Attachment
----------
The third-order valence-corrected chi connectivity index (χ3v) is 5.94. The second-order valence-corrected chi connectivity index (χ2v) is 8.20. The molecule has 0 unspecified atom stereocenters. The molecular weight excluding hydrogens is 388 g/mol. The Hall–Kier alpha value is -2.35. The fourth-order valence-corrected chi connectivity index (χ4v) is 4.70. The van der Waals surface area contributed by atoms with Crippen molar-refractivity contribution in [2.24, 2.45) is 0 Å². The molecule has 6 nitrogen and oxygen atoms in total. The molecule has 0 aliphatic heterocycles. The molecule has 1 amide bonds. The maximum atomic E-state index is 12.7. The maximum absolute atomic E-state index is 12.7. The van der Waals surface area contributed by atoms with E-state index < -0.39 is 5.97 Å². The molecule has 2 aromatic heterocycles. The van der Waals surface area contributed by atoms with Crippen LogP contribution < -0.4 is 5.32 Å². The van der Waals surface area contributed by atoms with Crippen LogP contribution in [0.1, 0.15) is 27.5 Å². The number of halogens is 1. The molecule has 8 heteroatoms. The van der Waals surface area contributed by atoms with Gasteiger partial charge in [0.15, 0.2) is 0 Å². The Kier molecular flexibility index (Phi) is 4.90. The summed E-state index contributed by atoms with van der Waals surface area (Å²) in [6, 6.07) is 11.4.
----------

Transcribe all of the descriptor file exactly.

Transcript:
The third-order valence-corrected chi connectivity index (χ3v) is 5.94. The second-order valence-corrected chi connectivity index (χ2v) is 8.20. The molecule has 0 unspecified atom stereocenters. The molecular weight excluding hydrogens is 388 g/mol. The Hall–Kier alpha value is -2.35. The fourth-order valence-corrected chi connectivity index (χ4v) is 4.70. The van der Waals surface area contributed by atoms with Crippen molar-refractivity contribution in [2.24, 2.45) is 0 Å². The molecule has 6 nitrogen and oxygen atoms in total. The molecule has 0 aliphatic heterocycles. The molecule has 1 amide bonds. The maximum atomic E-state index is 12.7. The maximum absolute atomic E-state index is 12.7. The van der Waals surface area contributed by atoms with E-state index < -0.39 is 5.97 Å². The molecule has 2 aromatic heterocycles. The van der Waals surface area contributed by atoms with Crippen LogP contribution < -0.4 is 5.32 Å². The van der Waals surface area contributed by atoms with Crippen LogP contribution in [0.1, 0.15) is 27.5 Å². The number of halogens is 1. The molecule has 8 heteroatoms. The van der Waals surface area contributed by atoms with Gasteiger partial charge in [0.15, 0.2) is 0 Å². The Kier molecular flexibility index (Phi) is 4.90. The summed E-state index contributed by atoms with van der Waals surface area (Å²) in [6, 6.07) is 11.4.